A new study conducted by researchers from Umea University explored how the different types of COVID-19 vaccines may impact consumers’ health outcomes. Their findings showed that consumers who received one dose each of the AstraZeneca and mRNA vaccines had a lower risk of COVID-19 infection.
“Having received any of the approved vaccines is better compared to no vaccine, and two doses are better than one,” said researcher Peter Nordström. “However, our study shows a greater risk reduction for people who received an mRNA vaccine after having received the first dose of a vector-based, as compared to people having received the vector-based vaccine for both doses.”
How do the different vaccines impact consumers’ health?
For the study, the researchers analyzed data from nearly 700,000 people enrolled in the Public Health Agency of Sweden, the National Board of Health and Welfare, and Statistics Sweden.
The team explained that it was recommended that AstraZeneca’s vaccine wasn’t used on consumers under the age of 65; for those who had received the first dose of that shot, experts recommended they get one of the mRNA vaccines for their second dose. The researchers followed the participants over the course of nearly three months to see how well the two vaccines worked to protect consumers from COVID-19.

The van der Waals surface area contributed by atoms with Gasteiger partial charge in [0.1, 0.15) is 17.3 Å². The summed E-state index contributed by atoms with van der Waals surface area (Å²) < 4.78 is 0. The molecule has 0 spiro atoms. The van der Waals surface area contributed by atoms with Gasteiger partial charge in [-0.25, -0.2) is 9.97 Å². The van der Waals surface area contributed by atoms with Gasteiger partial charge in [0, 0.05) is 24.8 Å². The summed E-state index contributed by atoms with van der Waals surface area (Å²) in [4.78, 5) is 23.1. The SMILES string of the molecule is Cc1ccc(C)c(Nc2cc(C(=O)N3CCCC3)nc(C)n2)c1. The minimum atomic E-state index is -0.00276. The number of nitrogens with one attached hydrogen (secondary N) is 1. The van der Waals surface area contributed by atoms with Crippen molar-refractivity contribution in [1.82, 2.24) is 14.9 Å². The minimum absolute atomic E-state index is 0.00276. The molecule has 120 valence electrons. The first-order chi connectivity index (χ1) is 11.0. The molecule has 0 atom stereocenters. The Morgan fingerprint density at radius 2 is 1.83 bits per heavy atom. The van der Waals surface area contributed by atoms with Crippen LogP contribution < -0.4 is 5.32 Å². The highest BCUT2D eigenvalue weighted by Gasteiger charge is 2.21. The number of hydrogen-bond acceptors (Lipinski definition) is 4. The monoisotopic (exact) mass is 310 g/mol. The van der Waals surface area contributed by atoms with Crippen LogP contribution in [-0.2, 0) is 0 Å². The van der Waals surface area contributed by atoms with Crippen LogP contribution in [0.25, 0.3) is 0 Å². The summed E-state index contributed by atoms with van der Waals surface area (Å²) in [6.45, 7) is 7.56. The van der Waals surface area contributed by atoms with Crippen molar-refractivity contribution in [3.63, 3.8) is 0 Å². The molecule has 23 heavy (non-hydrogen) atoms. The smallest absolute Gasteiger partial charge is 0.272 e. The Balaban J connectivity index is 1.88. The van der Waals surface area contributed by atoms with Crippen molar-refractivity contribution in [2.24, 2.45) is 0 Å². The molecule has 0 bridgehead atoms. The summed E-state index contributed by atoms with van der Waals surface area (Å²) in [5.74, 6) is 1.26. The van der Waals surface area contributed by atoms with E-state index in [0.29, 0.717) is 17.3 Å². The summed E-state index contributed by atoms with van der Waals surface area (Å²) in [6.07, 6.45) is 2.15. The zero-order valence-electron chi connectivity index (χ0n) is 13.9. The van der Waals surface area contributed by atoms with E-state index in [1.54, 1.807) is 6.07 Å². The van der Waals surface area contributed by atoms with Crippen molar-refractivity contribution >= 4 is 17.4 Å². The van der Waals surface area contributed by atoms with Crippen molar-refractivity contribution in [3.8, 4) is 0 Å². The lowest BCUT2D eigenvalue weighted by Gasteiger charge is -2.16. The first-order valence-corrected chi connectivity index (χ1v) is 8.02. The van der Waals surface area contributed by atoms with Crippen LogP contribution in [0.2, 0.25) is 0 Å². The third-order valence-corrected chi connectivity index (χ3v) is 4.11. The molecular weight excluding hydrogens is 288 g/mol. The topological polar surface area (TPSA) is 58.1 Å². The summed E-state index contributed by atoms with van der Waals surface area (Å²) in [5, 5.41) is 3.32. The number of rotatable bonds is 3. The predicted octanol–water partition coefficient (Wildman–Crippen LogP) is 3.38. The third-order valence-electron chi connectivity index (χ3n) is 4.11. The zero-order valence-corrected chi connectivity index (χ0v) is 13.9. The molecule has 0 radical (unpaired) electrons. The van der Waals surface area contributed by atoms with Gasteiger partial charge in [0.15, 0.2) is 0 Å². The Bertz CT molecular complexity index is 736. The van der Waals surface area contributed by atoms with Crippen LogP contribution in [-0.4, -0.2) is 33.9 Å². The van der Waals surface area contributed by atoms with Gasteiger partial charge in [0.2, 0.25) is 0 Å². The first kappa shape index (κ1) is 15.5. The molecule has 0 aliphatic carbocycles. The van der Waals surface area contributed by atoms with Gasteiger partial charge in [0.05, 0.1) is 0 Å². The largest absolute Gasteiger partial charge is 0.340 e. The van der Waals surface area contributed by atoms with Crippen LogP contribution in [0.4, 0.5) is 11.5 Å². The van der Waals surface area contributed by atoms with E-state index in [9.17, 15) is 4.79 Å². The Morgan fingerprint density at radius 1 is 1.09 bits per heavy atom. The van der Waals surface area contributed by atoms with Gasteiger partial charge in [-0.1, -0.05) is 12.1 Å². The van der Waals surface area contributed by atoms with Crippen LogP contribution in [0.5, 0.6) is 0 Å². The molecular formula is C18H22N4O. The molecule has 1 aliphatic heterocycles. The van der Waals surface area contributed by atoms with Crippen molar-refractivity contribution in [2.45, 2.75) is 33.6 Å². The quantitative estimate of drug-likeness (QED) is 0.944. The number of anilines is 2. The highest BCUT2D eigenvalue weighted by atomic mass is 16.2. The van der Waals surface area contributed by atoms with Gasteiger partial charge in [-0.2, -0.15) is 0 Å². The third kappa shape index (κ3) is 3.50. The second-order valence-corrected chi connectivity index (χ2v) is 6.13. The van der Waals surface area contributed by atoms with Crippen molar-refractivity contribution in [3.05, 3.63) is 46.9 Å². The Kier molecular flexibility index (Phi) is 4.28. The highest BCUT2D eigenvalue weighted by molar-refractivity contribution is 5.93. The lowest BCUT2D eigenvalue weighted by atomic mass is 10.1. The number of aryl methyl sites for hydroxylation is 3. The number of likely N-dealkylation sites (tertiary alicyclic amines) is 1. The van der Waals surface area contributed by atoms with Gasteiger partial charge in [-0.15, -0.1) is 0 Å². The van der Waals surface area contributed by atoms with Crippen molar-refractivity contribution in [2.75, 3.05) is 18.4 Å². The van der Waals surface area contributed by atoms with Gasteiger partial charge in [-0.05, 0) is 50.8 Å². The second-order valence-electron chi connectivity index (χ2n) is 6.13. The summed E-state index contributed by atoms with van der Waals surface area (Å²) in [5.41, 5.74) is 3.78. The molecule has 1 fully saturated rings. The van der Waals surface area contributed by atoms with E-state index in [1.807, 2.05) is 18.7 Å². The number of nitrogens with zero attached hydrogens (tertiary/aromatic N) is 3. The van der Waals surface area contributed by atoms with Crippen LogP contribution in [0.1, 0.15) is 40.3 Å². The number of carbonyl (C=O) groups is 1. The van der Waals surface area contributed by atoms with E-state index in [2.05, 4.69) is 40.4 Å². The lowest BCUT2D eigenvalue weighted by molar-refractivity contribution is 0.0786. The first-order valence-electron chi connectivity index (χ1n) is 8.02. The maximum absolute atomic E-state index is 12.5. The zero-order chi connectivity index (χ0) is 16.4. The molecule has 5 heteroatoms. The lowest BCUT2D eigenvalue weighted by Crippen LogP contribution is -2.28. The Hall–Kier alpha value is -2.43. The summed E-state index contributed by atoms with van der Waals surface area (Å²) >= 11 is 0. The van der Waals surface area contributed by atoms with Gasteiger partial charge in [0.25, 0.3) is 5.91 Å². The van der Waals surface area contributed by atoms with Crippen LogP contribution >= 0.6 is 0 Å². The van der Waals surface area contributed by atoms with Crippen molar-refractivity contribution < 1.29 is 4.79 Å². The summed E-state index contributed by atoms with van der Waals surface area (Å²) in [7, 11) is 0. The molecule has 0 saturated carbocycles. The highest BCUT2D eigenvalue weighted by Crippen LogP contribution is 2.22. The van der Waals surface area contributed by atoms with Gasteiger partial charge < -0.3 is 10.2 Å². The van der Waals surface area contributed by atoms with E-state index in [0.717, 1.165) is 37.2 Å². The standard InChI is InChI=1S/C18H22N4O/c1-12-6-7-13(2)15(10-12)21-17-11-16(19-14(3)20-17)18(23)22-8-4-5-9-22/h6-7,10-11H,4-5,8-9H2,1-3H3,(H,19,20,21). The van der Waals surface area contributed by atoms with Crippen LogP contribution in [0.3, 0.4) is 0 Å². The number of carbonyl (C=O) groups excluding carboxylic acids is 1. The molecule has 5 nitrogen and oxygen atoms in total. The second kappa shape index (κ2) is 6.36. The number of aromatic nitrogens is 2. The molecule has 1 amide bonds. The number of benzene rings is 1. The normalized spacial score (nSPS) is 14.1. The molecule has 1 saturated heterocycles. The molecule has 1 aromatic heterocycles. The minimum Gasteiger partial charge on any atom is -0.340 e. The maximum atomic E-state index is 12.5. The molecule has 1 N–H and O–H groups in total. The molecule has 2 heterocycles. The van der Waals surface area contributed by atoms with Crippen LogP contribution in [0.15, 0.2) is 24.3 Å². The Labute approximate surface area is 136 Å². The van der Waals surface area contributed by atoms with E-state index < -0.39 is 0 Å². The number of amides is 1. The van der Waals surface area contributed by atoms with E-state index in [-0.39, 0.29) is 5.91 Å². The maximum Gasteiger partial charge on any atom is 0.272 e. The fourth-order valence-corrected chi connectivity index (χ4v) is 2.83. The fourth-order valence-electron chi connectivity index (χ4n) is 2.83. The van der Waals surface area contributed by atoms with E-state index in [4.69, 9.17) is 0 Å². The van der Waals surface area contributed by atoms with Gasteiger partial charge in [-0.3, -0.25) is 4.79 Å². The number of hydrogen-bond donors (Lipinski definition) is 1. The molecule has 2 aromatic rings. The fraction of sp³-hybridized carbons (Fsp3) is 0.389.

Ultimately, the researchers learned that participants who received one dose of the AstraZeneca vaccine and a second dose of either the Moderna or Pfizer mRNA vaccines had a lower risk of infection than those who were either unvaccinated or received two doses of the AstraZeneca shot.
Getting one round of AstraZeneca and one round of the Moderna vaccine was linked with a nearly 80% lower risk of developing COVID-19, while one round of the Pfizer vaccine was linked with a nearly 70% lower risk of infection. On the other hand, receiving two doses of the AstraZeneca vaccine was associated with a 50% lower risk of contracting COVID-19.
The researchers explained that these findings held up even after accounting for several of the known risk factors of COVID-19, including participants’ age.
“The results of the study may have implications for vaccination strategies in different countries,” said researcher Marcel Ballin. “The World Health Organization has stated that despite the promising results from previous studies regarding immune response from mix-and-match vaccination, there is a need for larger studies to investigate their safety and effectiveness against clinical outcomes. Here we now have one such study.”